Brain death


With the term brain death is the irreversible failure of crucial areas of the brain described. Brain death diagnostics is a regulated condition for organ donation by the German Medical Association. If a brain death is definitely diagnosed, a person in Germany is considered dead. Read all about brain death here!

ICD codes for this disease: ICD codes are internationally valid medical diagnosis codes. They are found e.g. in medical reports or on incapacity certificates. G93ArtikelübersichtHirntod

  • description
  • symptoms
  • Causes and risk factors
  • Examinations and diagnosis
  • treatment
  • Disease course and prognosis

Brain death: description

For the first time in the second half of the twentieth century, physicians were confronted with being able to keep deeply-conscious, non-respiratory patients alive with machine and drug support. In the late 1950s, the first brain death definition was published. Only later was the organ donation option for brain dead.

The brain death concept is widespread almost worldwide. According to the Federal Center for Health Education (BZgA) occurs in one per cent of the approximately 400,000 dying in German hospitals a brain death per year before the cardiac arrest on. In Germany, statistically speaking, only every second brain death diagnosis is related to a planned organ or tissue donation.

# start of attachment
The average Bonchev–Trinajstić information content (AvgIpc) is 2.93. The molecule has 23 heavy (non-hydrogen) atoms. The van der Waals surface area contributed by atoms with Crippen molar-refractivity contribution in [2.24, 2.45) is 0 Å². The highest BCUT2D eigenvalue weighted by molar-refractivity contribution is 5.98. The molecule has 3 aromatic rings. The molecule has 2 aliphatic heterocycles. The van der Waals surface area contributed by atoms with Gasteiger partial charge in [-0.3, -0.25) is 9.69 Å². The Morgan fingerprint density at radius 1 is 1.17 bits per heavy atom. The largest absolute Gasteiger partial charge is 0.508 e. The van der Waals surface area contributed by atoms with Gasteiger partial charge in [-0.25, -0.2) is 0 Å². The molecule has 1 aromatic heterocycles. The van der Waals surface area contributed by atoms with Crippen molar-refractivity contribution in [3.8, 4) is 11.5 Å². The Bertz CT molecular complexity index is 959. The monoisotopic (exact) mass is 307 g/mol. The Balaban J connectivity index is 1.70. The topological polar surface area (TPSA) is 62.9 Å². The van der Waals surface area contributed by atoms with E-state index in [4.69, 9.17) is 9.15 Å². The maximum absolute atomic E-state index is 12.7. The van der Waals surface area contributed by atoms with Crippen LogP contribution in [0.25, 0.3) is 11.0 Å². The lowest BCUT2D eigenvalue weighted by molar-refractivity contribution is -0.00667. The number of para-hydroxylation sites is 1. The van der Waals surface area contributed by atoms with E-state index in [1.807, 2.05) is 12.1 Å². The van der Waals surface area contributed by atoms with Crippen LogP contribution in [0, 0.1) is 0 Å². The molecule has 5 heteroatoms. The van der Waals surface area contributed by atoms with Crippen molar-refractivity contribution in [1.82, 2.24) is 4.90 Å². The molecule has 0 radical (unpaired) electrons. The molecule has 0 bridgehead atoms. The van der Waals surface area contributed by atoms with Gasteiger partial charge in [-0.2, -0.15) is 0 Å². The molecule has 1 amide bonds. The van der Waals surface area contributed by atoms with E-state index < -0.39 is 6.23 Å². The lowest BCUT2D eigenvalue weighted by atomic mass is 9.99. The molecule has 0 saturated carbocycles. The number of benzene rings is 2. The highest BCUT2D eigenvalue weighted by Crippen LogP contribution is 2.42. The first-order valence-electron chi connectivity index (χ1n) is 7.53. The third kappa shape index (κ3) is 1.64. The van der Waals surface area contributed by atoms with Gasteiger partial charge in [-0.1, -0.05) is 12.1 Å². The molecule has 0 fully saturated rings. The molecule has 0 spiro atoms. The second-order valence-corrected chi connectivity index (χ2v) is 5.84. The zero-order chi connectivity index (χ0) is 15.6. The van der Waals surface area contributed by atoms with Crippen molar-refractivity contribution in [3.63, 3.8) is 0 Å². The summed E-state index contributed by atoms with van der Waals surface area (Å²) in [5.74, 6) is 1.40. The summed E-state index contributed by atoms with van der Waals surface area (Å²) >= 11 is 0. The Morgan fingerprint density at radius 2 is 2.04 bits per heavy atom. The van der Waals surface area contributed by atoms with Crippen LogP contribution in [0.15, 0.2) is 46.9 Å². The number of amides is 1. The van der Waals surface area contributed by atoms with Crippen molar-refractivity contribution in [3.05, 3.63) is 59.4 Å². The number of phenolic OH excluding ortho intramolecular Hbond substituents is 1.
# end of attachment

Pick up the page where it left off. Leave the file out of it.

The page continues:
How is the brain death defined?

The concept of brain death is often confusing and controversial, making it a subject of concern for many people. An American study showed that only 28 percent of enlightened brain stem volunteers could give a proper brain death definition. Therefore, the first problems arise with the question "what is brain death".

In the details, the definitions differ internationally. However, the brain death definition always states that there is an irreversible brain function failure. At the same time, however, the spinal cord, even part of the central nervous system, may still function (restricted). The brain-dead person has a measurable pulse and blood pressure in the intensive care unit. So the body is still able to balance various bodily functions. However, this is only possible with intensive, mechanical support.

The decisive factor is that a brain-dead person can not breathe spontaneously so that the heart and circulation come to a standstill without mechanical ventilation. The German Ethics Council agreed that brain death is a sufficient condition for organ removal. However, a minority of the German Ethics Council sees brain death as not a "sufficient condition" for the death of a human being.